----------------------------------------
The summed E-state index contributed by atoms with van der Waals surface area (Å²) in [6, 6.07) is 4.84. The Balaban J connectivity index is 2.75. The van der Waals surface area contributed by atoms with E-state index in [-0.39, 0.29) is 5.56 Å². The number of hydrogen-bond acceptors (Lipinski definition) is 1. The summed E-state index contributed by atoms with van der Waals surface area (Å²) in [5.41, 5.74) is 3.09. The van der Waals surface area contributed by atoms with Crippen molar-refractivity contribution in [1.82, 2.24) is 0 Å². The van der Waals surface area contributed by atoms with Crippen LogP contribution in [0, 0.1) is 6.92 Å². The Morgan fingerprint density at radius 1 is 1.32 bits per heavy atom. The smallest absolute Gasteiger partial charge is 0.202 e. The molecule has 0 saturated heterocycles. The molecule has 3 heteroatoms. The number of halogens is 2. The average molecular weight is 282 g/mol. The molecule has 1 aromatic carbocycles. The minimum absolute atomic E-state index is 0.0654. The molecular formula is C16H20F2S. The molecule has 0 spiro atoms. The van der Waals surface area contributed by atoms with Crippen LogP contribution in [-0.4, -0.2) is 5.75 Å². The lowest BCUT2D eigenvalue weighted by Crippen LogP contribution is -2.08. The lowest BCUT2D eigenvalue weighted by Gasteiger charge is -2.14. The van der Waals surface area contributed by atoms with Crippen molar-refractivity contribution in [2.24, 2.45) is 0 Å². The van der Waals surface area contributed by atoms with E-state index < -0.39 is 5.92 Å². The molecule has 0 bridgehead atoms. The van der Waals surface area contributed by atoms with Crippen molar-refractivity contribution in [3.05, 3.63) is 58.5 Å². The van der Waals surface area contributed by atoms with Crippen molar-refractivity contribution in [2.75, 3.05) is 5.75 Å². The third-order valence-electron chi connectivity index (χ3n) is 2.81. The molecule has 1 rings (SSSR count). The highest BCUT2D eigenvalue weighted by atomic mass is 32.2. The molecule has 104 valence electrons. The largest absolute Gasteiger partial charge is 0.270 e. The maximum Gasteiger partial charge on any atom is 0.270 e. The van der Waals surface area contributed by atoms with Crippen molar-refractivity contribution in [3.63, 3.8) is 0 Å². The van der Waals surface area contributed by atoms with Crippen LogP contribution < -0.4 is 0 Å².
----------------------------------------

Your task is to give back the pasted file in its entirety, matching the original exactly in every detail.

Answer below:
The summed E-state index contributed by atoms with van der Waals surface area (Å²) in [6, 6.07) is 4.84. The Balaban J connectivity index is 2.75. The van der Waals surface area contributed by atoms with E-state index in [-0.39, 0.29) is 5.56 Å². The number of hydrogen-bond acceptors (Lipinski definition) is 1. The summed E-state index contributed by atoms with van der Waals surface area (Å²) in [5.41, 5.74) is 3.09. The van der Waals surface area contributed by atoms with Crippen molar-refractivity contribution in [1.82, 2.24) is 0 Å². The van der Waals surface area contributed by atoms with Crippen LogP contribution in [0, 0.1) is 6.92 Å². The Morgan fingerprint density at radius 1 is 1.32 bits per heavy atom. The smallest absolute Gasteiger partial charge is 0.202 e. The molecule has 0 saturated heterocycles. The molecule has 3 heteroatoms. The number of halogens is 2. The average molecular weight is 282 g/mol. The molecule has 1 aromatic carbocycles. The minimum absolute atomic E-state index is 0.0654. The molecular formula is C16H20F2S. The molecule has 0 spiro atoms. The van der Waals surface area contributed by atoms with Crippen LogP contribution in [-0.4, -0.2) is 5.75 Å². The lowest BCUT2D eigenvalue weighted by Crippen LogP contribution is -2.08. The lowest BCUT2D eigenvalue weighted by Gasteiger charge is -2.14. The van der Waals surface area contributed by atoms with Crippen molar-refractivity contribution in [2.24, 2.45) is 0 Å². The van der Waals surface area contributed by atoms with E-state index < -0.39 is 5.92 Å². The molecule has 0 bridgehead atoms. The van der Waals surface area contributed by atoms with Crippen molar-refractivity contribution in [3.05, 3.63) is 58.5 Å². The van der Waals surface area contributed by atoms with Crippen molar-refractivity contribution in [2.75, 3.05) is 5.75 Å². The third-order valence-electron chi connectivity index (χ3n) is 2.81. The molecule has 1 rings (SSSR count). The highest BCUT2D eigenvalue weighted by atomic mass is 32.2. The molecule has 104 valence electrons. The largest absolute Gasteiger partial charge is 0.270 e. The maximum Gasteiger partial charge on any atom is 0.270 e. The van der Waals surface area contributed by atoms with Crippen molar-refractivity contribution in [3.63, 3.8) is 0 Å². The van der Waals surface area contributed by atoms with Crippen LogP contribution < -0.4 is 0 Å².